New Books Network

Michael Cotey Morgan

The Final Act

The Helsinki Accords and the Transformation of the Cold War

Princeton University Press 2018

New Books in American StudiesNew Books in European StudiesNew Books in HistoryNew Books in National SecurityNew Books in Peoples & PlacesNew Books in Politics & SocietyNew Books in Russian and Eurasian StudiesNew Books Network January 3, 2019 Charles Coutinho

Just when you thought that you knew everything and anything pertaining to the Cold War and the ending of it, along comes University of...

Just when you thought that you knew everything and anything pertaining to the Cold War and the ending of it, along comes University of North Carolina at Chapel Hill Professor Michael Cotey Morgan to tell you that you are profoundly wrong. Based upon voluminous archival research in eight countries and in five languages, his book, The Final Act: The Helsinki Accords and the Transformation of the Cold War (Princeton University Press, 2018) provides the reader with the first in-depth account of the historic diplomatic agreement that served as a blueprint for ending the Cold War.

The Helsinki Final Act was a watershed of the Cold War. Signed by thirty-five European and North American leaders at a summit in Finland in the summer of 1975, the agreement presented a vision for peace based on common principles and cooperation on both sides of the the Iron Curtain. This gripping book explains the Final Act’s emergence from the parallel crises of the Soviet bloc and the West during the 1960s, the strategies of the major figures, and the conflicting designs for international order that animated the negotiations.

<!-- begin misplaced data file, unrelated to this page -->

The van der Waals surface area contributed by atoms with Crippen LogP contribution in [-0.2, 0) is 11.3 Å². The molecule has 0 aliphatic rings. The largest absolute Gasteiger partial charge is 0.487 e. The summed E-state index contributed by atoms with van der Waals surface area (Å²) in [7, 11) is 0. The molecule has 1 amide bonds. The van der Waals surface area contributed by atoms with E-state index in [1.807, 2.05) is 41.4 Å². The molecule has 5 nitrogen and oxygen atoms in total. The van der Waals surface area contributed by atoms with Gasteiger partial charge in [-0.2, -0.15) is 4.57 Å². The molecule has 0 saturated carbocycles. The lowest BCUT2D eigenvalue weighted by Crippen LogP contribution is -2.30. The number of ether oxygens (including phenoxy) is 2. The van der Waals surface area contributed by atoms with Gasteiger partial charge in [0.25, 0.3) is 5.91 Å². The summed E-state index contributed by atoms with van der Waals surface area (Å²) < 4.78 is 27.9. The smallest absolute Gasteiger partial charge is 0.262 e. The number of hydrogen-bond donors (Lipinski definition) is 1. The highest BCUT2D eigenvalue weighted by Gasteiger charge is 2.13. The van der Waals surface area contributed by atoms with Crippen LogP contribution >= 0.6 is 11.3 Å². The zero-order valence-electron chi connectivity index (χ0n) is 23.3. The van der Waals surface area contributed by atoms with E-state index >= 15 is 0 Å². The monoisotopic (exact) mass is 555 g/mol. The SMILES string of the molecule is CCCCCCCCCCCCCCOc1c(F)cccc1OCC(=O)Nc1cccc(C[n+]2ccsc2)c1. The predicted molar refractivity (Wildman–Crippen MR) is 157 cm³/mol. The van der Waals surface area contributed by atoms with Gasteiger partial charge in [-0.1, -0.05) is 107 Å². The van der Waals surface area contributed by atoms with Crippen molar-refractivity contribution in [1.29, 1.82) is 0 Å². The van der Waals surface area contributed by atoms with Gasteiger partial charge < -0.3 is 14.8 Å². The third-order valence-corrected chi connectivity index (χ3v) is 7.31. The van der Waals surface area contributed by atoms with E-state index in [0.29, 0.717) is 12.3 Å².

The definitive history of the origins and legacy of this important agreement, The Final Act shows how it served as a blueprint for ending the Cold War, and how, when that conflict finally came to a close, the great powers established a new international order based on Helsinki’s enduring principles.


Charles Coutinho holds a doctorate in history from New York University. Where he studied with Tony Judt, Stewart Stehlin and McGeorge Bundy. His Ph. D. dissertation was on Anglo-American relations in the run-up to the Suez Crisis of 1956. His area of specialization is 19th and 20th-century European, American diplomatic and political history. It you have a recent title to suggest for a podcast, please send an e-mail to Charlescoutinho@aol.com.